Among the league’s most forward-thinking players: Mariners star Julio Rodriguez, 22, whose outfit for Tuesday’s red carpet was handcrafted in Italy and pays homage to Seattle. The reigning AL Rookie of the Year works with a personal shopper.
«It’s something that’s going to connect very well with the city of Seattle, and I feel like it’s going to represent what the whole city is about,» Rodriguez said. «What do you think of when you think of Seattle? You think a little bit about the trees and the lakes and all that stuff, the beautiful summer. So, it will go towards that.»
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The look, complete with a pair of signature Alexander McQueen sneakers, was designed by Ethan Weisman, the founder of Pantheon Limited Custom Clothiers. Sports fans have certainly seen Weisman’s look before. He’s the man behind Ezekiel Elliott’s flashy tuxedo short in the 2016 NFL draft.
Garden said MLB’s forays into fashion aren’t really about merchandising revenue, since its high-end collaborations with the likes of Gucci don’t sell in volume.
«There are very limited numbers. It allows us to reach a very specific part of the fan base,» Garden said. «It’s a closer association with non-traditional brands.»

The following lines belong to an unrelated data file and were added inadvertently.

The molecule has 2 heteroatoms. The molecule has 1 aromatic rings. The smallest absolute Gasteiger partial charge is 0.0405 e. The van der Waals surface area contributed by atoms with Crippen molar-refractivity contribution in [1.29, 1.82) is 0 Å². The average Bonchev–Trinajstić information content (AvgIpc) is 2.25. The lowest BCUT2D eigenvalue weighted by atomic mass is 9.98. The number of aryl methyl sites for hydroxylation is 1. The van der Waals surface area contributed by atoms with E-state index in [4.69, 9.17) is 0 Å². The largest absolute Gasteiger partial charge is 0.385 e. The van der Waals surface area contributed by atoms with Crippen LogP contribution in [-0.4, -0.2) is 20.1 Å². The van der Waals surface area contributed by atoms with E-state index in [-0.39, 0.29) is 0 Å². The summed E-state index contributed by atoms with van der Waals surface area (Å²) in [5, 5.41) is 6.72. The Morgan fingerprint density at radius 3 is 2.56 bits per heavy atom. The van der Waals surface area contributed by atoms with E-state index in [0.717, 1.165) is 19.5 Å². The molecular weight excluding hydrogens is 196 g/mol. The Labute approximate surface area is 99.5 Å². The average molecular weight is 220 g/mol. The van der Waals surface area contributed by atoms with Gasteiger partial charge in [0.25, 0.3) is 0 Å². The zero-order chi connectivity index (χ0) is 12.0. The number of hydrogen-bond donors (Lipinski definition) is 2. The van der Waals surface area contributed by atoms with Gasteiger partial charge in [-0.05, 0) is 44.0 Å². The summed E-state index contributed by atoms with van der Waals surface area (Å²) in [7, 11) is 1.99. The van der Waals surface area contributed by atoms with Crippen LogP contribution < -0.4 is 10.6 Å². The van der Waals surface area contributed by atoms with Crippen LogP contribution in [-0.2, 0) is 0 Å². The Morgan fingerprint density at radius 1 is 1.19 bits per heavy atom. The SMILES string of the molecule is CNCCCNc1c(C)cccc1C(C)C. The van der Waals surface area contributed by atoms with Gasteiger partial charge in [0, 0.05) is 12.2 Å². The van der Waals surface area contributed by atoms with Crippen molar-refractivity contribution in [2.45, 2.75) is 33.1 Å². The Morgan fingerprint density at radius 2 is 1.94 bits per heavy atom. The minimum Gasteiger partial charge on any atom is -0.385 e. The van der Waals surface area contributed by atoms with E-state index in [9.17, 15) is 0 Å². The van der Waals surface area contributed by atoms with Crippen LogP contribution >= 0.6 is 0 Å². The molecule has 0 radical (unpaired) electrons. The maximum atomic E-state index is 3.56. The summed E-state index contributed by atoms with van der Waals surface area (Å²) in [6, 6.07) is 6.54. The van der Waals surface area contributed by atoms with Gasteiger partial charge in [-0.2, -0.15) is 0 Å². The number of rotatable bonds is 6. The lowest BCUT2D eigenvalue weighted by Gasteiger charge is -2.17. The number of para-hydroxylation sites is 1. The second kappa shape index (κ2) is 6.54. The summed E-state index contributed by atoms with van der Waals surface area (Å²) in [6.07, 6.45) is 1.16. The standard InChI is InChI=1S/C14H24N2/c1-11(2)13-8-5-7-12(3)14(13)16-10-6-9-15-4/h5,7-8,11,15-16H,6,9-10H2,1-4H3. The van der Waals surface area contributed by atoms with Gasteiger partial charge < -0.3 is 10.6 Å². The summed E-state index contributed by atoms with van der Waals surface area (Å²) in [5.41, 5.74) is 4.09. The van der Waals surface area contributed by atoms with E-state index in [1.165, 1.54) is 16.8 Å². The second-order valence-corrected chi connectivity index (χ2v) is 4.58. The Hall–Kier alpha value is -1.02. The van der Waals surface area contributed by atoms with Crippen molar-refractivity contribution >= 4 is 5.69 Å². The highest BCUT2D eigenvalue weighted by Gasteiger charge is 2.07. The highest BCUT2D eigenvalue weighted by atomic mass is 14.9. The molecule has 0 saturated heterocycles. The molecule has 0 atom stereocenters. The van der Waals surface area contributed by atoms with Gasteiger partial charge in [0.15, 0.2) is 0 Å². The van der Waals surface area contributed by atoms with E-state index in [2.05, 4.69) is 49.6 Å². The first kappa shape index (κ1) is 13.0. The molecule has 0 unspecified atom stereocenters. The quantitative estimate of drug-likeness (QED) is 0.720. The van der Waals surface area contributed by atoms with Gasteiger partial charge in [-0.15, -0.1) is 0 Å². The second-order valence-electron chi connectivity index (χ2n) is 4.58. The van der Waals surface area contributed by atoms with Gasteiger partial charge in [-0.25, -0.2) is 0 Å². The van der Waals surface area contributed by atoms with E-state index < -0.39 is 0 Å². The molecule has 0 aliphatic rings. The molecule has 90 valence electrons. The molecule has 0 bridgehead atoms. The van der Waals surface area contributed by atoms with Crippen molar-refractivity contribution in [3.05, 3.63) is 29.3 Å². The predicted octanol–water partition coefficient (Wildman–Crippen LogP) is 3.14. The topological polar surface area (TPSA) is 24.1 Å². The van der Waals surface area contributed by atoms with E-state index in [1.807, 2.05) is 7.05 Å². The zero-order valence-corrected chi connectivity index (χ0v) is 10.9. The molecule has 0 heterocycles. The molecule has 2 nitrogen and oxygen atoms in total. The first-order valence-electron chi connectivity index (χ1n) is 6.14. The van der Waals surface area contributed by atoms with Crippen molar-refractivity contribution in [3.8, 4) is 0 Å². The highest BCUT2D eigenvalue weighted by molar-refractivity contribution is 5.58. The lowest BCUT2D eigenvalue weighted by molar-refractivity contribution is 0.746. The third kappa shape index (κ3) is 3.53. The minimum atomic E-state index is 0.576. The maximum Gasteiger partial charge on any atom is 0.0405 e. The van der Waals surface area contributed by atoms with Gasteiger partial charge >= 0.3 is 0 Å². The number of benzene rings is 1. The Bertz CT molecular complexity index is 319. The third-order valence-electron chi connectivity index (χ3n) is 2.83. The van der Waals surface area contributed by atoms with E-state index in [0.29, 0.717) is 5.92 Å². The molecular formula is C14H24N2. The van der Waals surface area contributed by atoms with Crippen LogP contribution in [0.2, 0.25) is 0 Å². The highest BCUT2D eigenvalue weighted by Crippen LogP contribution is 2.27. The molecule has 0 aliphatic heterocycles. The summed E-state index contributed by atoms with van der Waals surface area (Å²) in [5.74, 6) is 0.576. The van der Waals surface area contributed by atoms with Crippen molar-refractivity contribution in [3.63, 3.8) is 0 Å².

It’s such a coveted supply that some players have even called the front office to request a piece from MLB’s limited-edition Gucci collection, Garden said.
So, lest you believe the inelegant rumors, there have actually been many brief stops in baseball history with fashion.
There have been official collaborations with brands ranging from preppy Ralph Lauren to niche streetwear label Supreme. Baseball’s long-established role as a fashion inspiration is due in part to its pioneering sale of replica league jerseys. It was a socially conscious decision to celebrate the league-wide number 42 jersey on Jackie Robinson Day.
And arguably, the strategic licensing of the world famous New York Yankees logo, to borrow the words of iconic rapper Jay-Z, «has made the Yankee hat more famous than a Yankee can.» In fact, MLB’s fashion efforts are a big part of its international marketing plan, with France’s affinity for fashion tipping lately to break into the broader European market.
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«What they’re tapping into is a kind of cultural capital that’s not financial. It’s about the fans. It’s about nostalgia,» said Erin Corrales-Diaz, a Toledo Museum of Art curator who wrote a book about the jersey. baseball and the The influence of sport on fashion. «Fashion has always been a part of the sport, even if it hasn’t always been articulate.»
Even so, the MLB may still have a lot of work to do, as several All-Star players acknowledged that they weren’t quite on top of the fashion before Tuesday’s show.
The Diamondbacks’ Carroll flashed a sheepish smile describing her first time working with a stylist and her first time walking a red carpet event.
«I might be more nervous about that than the game,» Carroll said. «It’s definitely not my world, but I’m going to try to enjoy it.»